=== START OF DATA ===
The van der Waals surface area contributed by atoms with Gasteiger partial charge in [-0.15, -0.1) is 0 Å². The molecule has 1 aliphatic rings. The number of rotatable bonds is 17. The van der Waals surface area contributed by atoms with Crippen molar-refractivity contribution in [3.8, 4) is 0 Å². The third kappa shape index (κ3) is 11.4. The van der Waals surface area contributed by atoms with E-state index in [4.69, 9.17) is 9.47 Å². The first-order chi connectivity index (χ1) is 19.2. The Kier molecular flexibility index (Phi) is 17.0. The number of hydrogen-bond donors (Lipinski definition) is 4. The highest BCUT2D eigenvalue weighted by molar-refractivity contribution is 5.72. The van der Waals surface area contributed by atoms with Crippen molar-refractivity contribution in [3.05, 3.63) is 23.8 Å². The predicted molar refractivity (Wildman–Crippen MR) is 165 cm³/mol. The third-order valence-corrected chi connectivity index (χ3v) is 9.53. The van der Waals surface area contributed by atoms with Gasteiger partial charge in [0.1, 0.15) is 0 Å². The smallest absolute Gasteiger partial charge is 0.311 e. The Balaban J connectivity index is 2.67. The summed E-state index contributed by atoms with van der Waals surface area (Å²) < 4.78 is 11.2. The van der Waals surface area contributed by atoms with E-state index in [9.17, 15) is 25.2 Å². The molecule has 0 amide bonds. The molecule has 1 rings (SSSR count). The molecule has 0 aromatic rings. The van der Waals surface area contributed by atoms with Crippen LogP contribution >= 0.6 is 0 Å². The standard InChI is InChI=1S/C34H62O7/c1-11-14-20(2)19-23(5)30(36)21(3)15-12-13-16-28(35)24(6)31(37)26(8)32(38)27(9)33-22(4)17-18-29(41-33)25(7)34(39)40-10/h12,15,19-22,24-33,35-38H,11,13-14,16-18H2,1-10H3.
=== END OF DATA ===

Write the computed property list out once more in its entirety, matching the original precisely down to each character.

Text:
The van der Waals surface area contributed by atoms with Gasteiger partial charge in [-0.15, -0.1) is 0 Å². The molecule has 1 aliphatic rings. The number of rotatable bonds is 17. The van der Waals surface area contributed by atoms with Crippen molar-refractivity contribution in [3.8, 4) is 0 Å². The third kappa shape index (κ3) is 11.4. The van der Waals surface area contributed by atoms with E-state index in [4.69, 9.17) is 9.47 Å². The first-order chi connectivity index (χ1) is 19.2. The Kier molecular flexibility index (Phi) is 17.0. The number of hydrogen-bond donors (Lipinski definition) is 4. The highest BCUT2D eigenvalue weighted by molar-refractivity contribution is 5.72. The van der Waals surface area contributed by atoms with Crippen molar-refractivity contribution in [3.05, 3.63) is 23.8 Å². The predicted molar refractivity (Wildman–Crippen MR) is 165 cm³/mol. The third-order valence-corrected chi connectivity index (χ3v) is 9.53. The van der Waals surface area contributed by atoms with Gasteiger partial charge in [0.1, 0.15) is 0 Å². The smallest absolute Gasteiger partial charge is 0.311 e. The Balaban J connectivity index is 2.67. The summed E-state index contributed by atoms with van der Waals surface area (Å²) < 4.78 is 11.2. The van der Waals surface area contributed by atoms with E-state index in [9.17, 15) is 25.2 Å². The molecule has 0 amide bonds. The molecule has 1 rings (SSSR count). The molecule has 0 aromatic rings. The van der Waals surface area contributed by atoms with Crippen LogP contribution >= 0.6 is 0 Å². The standard InChI is InChI=1S/C34H62O7/c1-11-14-20(2)19-23(5)30(36)21(3)15-12-13-16-28(35)24(6)31(37)26(8)32(38)27(9)33-22(4)17-18-29(41-33)25(7)34(39)40-10/h12,15,19-22,24-33,35-38H,11,13-14,16-18H2,1-10H3.